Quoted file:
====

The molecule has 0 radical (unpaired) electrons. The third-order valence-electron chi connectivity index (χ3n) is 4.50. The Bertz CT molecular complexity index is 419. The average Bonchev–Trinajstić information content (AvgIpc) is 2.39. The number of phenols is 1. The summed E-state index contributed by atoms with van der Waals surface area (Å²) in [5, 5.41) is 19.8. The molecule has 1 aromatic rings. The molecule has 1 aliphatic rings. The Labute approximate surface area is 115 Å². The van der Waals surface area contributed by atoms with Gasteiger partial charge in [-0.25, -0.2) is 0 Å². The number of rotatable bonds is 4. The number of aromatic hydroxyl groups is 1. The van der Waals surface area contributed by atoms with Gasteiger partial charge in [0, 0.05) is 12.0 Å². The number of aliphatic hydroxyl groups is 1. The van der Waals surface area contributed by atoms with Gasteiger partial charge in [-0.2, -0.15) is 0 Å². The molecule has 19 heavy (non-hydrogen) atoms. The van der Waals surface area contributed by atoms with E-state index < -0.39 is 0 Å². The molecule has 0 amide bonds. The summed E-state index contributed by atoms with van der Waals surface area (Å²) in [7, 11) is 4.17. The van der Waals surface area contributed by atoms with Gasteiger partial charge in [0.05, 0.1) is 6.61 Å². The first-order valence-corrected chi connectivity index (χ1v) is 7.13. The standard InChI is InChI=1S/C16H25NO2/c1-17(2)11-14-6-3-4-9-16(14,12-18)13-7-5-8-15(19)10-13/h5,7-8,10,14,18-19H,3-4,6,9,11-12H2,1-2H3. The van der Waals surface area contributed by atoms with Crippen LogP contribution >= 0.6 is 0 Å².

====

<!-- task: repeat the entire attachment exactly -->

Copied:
The molecule has 0 radical (unpaired) electrons. The third-order valence-electron chi connectivity index (χ3n) is 4.50. The Bertz CT molecular complexity index is 419. The average Bonchev–Trinajstić information content (AvgIpc) is 2.39. The number of phenols is 1. The summed E-state index contributed by atoms with van der Waals surface area (Å²) in [5, 5.41) is 19.8. The molecule has 1 aromatic rings. The molecule has 1 aliphatic rings. The Labute approximate surface area is 115 Å². The van der Waals surface area contributed by atoms with Gasteiger partial charge in [-0.25, -0.2) is 0 Å². The number of rotatable bonds is 4. The number of aromatic hydroxyl groups is 1. The van der Waals surface area contributed by atoms with Gasteiger partial charge in [0, 0.05) is 12.0 Å². The number of aliphatic hydroxyl groups is 1. The van der Waals surface area contributed by atoms with Gasteiger partial charge in [-0.2, -0.15) is 0 Å². The molecule has 19 heavy (non-hydrogen) atoms. The van der Waals surface area contributed by atoms with E-state index < -0.39 is 0 Å². The molecule has 0 amide bonds. The summed E-state index contributed by atoms with van der Waals surface area (Å²) in [7, 11) is 4.17. The van der Waals surface area contributed by atoms with Gasteiger partial charge in [0.05, 0.1) is 6.61 Å². The first-order valence-corrected chi connectivity index (χ1v) is 7.13. The standard InChI is InChI=1S/C16H25NO2/c1-17(2)11-14-6-3-4-9-16(14,12-18)13-7-5-8-15(19)10-13/h5,7-8,10,14,18-19H,3-4,6,9,11-12H2,1-2H3. The van der Waals surface area contributed by atoms with Crippen LogP contribution >= 0.6 is 0 Å².